Ant Keeping Mistakes: 9-Step Check List For Your Ant Farm

It’s incredible that you want to raise an ant farm. But please, do not make any of these mistakes – as we’ve already made them for you. We want to ensure that your ants live, and it’s a bad idea to make any of these mistakes listed below:

  • Multiple Kinds of Ants in a Single Formicarium.
  • Not Being Careful with the Test Tube.
  • Too Big or too Small Formicarium.
  • Failure to Let Ant Nest Hibernate.
  • Not Enough Nutrients are Provided.
  • No Prior Research.
  • You are Not Removing Dead Ants from the Ant Farm.
  • The Temperature or Lighting is Not Favorable.
  • Several Queens in one Ant Nest.

Below we will have all of them laid out and go through each step so that you don’t make the same mistakes as us.

Give these a read every few weeks just to double-check that you aren’t making any of these mistakes, as it’s easy to forget – use this as a checklist!

1. Multiple Kinds of Ants in a Single Formicarium.

There are tons of large colonies of ants all around the earth, and there are even a ton right in your backyard. 

This may lead you to believe that these ants can live in the same colony together. 

They can not. 

black insects on yellow background


They will fight, and they will die.

Even ants of different colonies with the same breed will go to battle.

Colonies use a particular colony odor to distinguish members of their colonies.

Any ant which does not contain that odor is viewed as a threat. 

Never combine your ants. 

Instead, you should start two different colonies.

This will give you an advantage if one grows faster than the other!

2. Not Being Careful With The Test Tube.

Detach the cap from the opening of the tube.

You’ll need to be extra careful while filling up one end with water.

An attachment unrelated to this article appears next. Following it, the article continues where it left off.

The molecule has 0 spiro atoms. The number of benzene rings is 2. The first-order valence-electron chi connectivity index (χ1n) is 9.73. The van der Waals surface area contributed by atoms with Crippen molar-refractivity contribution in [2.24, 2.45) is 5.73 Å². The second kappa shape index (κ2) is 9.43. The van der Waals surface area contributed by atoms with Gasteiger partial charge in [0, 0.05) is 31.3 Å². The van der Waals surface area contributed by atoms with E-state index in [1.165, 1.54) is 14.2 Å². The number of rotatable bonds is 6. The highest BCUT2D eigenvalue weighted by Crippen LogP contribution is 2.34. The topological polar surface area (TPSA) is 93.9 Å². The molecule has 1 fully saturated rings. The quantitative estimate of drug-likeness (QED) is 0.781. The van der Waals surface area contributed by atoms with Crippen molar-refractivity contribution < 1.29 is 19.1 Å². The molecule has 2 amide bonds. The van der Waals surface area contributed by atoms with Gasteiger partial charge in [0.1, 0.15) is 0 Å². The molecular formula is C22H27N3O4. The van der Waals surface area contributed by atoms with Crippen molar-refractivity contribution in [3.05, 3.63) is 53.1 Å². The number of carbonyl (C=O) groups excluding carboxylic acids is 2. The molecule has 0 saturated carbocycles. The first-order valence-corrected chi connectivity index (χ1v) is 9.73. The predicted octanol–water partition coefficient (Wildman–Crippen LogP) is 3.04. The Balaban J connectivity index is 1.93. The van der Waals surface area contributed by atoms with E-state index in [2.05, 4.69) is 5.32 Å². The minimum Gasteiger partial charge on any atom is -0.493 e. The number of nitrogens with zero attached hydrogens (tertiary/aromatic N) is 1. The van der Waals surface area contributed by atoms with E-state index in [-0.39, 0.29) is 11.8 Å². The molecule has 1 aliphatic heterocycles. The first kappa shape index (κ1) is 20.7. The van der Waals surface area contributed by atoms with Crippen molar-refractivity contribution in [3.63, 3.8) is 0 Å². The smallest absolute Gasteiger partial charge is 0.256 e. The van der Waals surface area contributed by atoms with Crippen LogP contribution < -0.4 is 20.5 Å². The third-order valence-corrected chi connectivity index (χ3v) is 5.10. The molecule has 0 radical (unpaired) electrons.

Once you’ve filled one, end up about 30% with water, and stuff the cotton ball all the way down until water starts to soak it.

If you do not press the cotton ball all the way down, the ants will not be able to get any water

However, if you press it too far down, This will cause fluid leakage into the nesting area, swamping the ants. 

Before dropping your Queen Ant in, double-check that the end facing the opening is moist, but not dripping with water.

This will prevent the colony from flooding and sinking.

Ants will drown; remember their small size.

glass test tube for ant keeping

Keep the test tube away from things like direct sunlight or anything that magnifies heat.

Place your test tube somewhere that makes sense.

For example, the stovetop would not be a good place for a test tube. 

We keep ours in the Formicarium – as that will be their future home.

The plastic capsules (or cotton balls) must only be detached when the colony hits capacity. 

We wait for 50-100 ants before releasing our ants from the test tube. 

This will increase your likelihood of success.

We sometimes have had ants live in these test tubes for over a year. 

During these periods, a black mold may grow on the cotton. 

Pro Tip: Do Not Panic. 

man in white dress shirt wearing black framed eyeglasses

It is not hazardous to the colony and is typical in a tube arrangement.

You should look if your queen is fully-claustral or semi-claustral.

In our main guide, we go over why we think fully-claustral Queen ants are a good go-to during your first attempt at ant-keeping.

Anyways, if your queen ant is semi-claustral, you’ll have to feed her.

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3. Too Big or Too Small Formicarium

The ant colony will need to be housed in the Formicarium, and this housing will provide space and protection for the queen ant, ant workers, and the colony’s eggs. 

The Formicarium will supply the humidity necessary for the Ant’s offspring and the colony to survive.

Depending on the type & conditions of the Formicarium, the moisture and food supply will need to be checked every 2-5 days.

Formicarium’s come in many shapes and sizes.